Why Originality is Overrated

September 14th, 2004 · 3 Comments · Writing

Bigear
Stelarc‘s Third Ear Project

Since Cezanne, in the latter part of the 19th century, artists have shifted from pursuing craftsmanship to pursuing originality. There are many reasons for this, including the invention of photography, which created less of a need for realism.

For the last hundred years, artists and critics have sought original forms and approaches in art. In 1850-1900, realism was abstracted (Cezanne, Picasso), and gave birth to total abstraction and surrealism (Mondrian, Miro). Post WWII, abstract expressionist (Kline, Pollock), minimalist (Judd), and pop artists (Warhol). Since the 60’s the form of art was concept-driven [sometimes] more then visual (Baldesarri and Chris Burden — who had himself shot in the arm with a .22 rifle in a gallery — he’s now a prominent teacher at UCLA).

Since the 60’s, artists have had to work really hard to push art further, but fear not: they were a diligent group who saw the potential of video, technology, performance and installation culminating in the excessive go-go 80’s with performers doing provocative stage work (Annie Sprinkle, former adult entertainer) and that Jeff Koons’s ceramic statue of Michael Jackson in a bubble bath with his monkey. In the dead-serious 90’s we saw artists who used plastic surgery to alter their bodies (Orlan, who after altering her face to look like famous women in several well-known paintings, placed an implant on her forehead which looks like a large sore, and Stelarc who is planning to add a third ear–Stelarc is a really interesting artist worth checking out, great speaker & inspirational performer who works with robotics, although the whole ear thing gets under my skin). This is either interesting academic research or a king with no clothes on, depending on your taste and worldview.

The pursuit of originality has taken us to some magical and scary places. I suspect there is no limit to how far art can be stretched. However, there is a point where being innovative and original takes us to such an extreme that it loses the ability to connect with us past the point of shock.

I’m a fan of originality, I just think that it is currently overrated, and potentially dangerous if not tempered with a spirit of generosity.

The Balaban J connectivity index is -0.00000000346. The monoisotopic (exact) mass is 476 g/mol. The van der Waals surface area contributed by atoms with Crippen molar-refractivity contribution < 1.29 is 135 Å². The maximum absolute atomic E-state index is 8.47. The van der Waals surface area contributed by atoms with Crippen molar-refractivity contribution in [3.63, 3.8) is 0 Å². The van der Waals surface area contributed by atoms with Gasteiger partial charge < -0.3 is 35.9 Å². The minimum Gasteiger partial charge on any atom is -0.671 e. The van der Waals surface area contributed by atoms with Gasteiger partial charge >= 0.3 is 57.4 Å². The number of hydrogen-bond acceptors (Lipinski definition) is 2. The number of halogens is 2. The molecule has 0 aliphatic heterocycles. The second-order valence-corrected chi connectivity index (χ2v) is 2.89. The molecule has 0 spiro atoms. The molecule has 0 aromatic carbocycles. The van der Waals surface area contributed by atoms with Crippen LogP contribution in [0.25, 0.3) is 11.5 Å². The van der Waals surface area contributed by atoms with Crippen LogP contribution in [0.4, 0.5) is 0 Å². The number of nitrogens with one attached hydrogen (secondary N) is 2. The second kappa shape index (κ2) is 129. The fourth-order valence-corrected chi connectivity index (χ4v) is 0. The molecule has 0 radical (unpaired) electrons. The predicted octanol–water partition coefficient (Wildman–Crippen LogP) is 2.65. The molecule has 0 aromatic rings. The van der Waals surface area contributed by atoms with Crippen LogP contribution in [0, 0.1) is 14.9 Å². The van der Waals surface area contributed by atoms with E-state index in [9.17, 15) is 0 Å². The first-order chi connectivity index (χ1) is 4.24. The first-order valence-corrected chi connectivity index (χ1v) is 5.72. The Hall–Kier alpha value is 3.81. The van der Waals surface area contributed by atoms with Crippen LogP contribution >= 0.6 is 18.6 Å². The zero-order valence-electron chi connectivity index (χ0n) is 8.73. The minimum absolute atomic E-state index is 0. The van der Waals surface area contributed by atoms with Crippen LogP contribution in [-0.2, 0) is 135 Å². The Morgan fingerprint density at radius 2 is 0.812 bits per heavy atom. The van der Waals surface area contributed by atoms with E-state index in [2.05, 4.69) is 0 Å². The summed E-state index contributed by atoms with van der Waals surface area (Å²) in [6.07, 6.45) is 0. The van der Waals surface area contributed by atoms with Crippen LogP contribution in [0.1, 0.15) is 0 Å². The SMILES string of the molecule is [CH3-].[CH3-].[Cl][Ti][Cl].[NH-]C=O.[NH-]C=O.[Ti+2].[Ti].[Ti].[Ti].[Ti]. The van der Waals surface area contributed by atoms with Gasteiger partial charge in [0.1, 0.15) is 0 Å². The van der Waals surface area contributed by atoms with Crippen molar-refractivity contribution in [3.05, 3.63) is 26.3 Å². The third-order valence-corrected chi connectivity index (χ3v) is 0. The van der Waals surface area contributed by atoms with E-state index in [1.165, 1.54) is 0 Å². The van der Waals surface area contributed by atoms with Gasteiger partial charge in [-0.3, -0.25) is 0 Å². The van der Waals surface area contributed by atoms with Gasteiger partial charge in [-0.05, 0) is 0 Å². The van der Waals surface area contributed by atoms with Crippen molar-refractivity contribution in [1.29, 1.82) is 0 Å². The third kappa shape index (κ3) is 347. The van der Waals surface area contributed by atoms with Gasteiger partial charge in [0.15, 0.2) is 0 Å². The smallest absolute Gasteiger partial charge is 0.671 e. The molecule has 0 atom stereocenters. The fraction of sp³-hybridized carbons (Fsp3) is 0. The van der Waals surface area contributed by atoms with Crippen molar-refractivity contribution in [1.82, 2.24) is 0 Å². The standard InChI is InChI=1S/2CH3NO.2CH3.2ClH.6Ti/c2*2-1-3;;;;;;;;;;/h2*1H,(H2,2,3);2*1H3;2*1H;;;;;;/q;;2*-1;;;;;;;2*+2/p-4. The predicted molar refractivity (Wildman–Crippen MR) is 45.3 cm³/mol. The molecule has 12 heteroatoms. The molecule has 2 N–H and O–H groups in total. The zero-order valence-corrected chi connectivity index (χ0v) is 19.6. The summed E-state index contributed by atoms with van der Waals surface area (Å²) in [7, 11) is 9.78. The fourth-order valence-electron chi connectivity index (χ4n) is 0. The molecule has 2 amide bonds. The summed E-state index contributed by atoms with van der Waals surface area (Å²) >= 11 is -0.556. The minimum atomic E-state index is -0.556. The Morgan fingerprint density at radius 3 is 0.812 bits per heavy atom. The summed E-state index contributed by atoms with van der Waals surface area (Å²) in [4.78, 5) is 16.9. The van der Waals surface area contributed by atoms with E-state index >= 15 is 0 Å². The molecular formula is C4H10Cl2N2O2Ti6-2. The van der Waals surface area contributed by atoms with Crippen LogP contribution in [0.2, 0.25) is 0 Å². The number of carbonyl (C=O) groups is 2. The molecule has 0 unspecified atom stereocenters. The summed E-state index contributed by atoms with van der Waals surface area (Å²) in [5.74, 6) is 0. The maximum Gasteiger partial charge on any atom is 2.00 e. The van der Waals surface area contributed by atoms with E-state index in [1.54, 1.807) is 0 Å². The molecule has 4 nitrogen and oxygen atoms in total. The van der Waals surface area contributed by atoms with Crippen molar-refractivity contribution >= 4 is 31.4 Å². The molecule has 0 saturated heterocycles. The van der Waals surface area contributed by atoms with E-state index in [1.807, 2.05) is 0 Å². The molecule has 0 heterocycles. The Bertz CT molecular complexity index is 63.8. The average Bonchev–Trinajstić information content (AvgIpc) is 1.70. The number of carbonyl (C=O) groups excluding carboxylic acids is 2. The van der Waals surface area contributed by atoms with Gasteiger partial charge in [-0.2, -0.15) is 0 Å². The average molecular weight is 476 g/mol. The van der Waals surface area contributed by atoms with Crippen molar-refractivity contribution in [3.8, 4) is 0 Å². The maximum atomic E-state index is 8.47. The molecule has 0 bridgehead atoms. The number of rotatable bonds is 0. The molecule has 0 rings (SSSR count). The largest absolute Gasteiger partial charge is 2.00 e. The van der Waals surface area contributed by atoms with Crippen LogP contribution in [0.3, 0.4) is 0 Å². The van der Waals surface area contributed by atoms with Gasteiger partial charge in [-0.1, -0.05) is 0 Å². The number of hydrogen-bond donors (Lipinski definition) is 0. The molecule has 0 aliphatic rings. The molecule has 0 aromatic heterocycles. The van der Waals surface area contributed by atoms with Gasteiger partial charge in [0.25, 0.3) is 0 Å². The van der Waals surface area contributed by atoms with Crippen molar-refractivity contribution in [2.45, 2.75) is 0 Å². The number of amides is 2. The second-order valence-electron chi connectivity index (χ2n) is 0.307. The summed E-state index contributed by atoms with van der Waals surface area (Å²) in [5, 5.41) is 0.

Category: Writing

3 Comments so far ↓

  • Tibbie

    Very interesting and well said!

  • Leonard Bast

    I’m in full agreement about the idea that originality is overrated. That doesn’t mean that we’re locked into sterile traditionalism, making the same things over and over. I think of it as having to learn the rules before you can break them. If you don’t know what you’re breaking and why, then the mere breakage doesn’t mean much. At the same time, there’s plenty of room for innovation–if not always for “pure” originality–in variations on a norm. Over time, enough variations make a new development.
    I find Stelarc interesting from a philosophical point of view, but I’m troubled by how much some of his projects resemble physical torture. Do you know Brian Massumi’s book Parables of the Virtual? It has an enthusiastic discussion of Stelarc that’s worth looking at.

  • Murray

    Thanks Tibbie & Leonard.
    Leonard, your clarification of the value of originality is a necessary addition. You’re also right about Stelarc’s work resembling physical torture, which is funny because he has such an unusually optimistic and enthusiastic personality. I’m now remembering some of his early works, which are even closer to real torture. I haven’t read Parables of the Virtual, thanks for the recommendation.

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